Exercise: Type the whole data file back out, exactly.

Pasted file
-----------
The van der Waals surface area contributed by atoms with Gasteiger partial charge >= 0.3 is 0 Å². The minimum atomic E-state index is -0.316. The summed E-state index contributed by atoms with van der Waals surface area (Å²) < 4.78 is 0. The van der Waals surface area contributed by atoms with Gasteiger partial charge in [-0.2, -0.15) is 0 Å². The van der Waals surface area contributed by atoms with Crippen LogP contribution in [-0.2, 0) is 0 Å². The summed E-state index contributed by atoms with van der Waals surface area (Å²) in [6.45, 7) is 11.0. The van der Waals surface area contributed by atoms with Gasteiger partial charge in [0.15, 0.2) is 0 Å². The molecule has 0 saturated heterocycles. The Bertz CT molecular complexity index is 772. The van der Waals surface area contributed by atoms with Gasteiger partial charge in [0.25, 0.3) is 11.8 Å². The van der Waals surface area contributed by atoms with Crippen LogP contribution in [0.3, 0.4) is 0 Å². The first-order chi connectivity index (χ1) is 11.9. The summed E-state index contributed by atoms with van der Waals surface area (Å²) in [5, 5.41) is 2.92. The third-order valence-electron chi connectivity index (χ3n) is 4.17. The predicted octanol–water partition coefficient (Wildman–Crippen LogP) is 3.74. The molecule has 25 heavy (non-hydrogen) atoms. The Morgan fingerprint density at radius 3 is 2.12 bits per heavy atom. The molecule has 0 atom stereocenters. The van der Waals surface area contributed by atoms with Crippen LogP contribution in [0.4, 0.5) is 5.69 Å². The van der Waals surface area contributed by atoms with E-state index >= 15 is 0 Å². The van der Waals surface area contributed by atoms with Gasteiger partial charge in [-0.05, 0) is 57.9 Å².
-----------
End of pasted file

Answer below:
The van der Waals surface area contributed by atoms with Gasteiger partial charge >= 0.3 is 0 Å². The minimum atomic E-state index is -0.316. The summed E-state index contributed by atoms with van der Waals surface area (Å²) < 4.78 is 0. The van der Waals surface area contributed by atoms with Gasteiger partial charge in [-0.2, -0.15) is 0 Å². The van der Waals surface area contributed by atoms with Crippen LogP contribution in [-0.2, 0) is 0 Å². The summed E-state index contributed by atoms with van der Waals surface area (Å²) in [6.45, 7) is 11.0. The van der Waals surface area contributed by atoms with Gasteiger partial charge in [0.15, 0.2) is 0 Å². The molecule has 0 saturated heterocycles. The Bertz CT molecular complexity index is 772. The van der Waals surface area contributed by atoms with Gasteiger partial charge in [0.25, 0.3) is 11.8 Å². The van der Waals surface area contributed by atoms with Crippen LogP contribution in [0.3, 0.4) is 0 Å². The first-order chi connectivity index (χ1) is 11.9. The summed E-state index contributed by atoms with van der Waals surface area (Å²) in [5, 5.41) is 2.92. The third-order valence-electron chi connectivity index (χ3n) is 4.17. The predicted octanol–water partition coefficient (Wildman–Crippen LogP) is 3.74. The molecule has 25 heavy (non-hydrogen) atoms. The Morgan fingerprint density at radius 3 is 2.12 bits per heavy atom. The molecule has 0 atom stereocenters. The van der Waals surface area contributed by atoms with Crippen LogP contribution in [0.4, 0.5) is 5.69 Å². The van der Waals surface area contributed by atoms with E-state index >= 15 is 0 Å². The van der Waals surface area contributed by atoms with Gasteiger partial charge in [-0.05, 0) is 57.9 Å².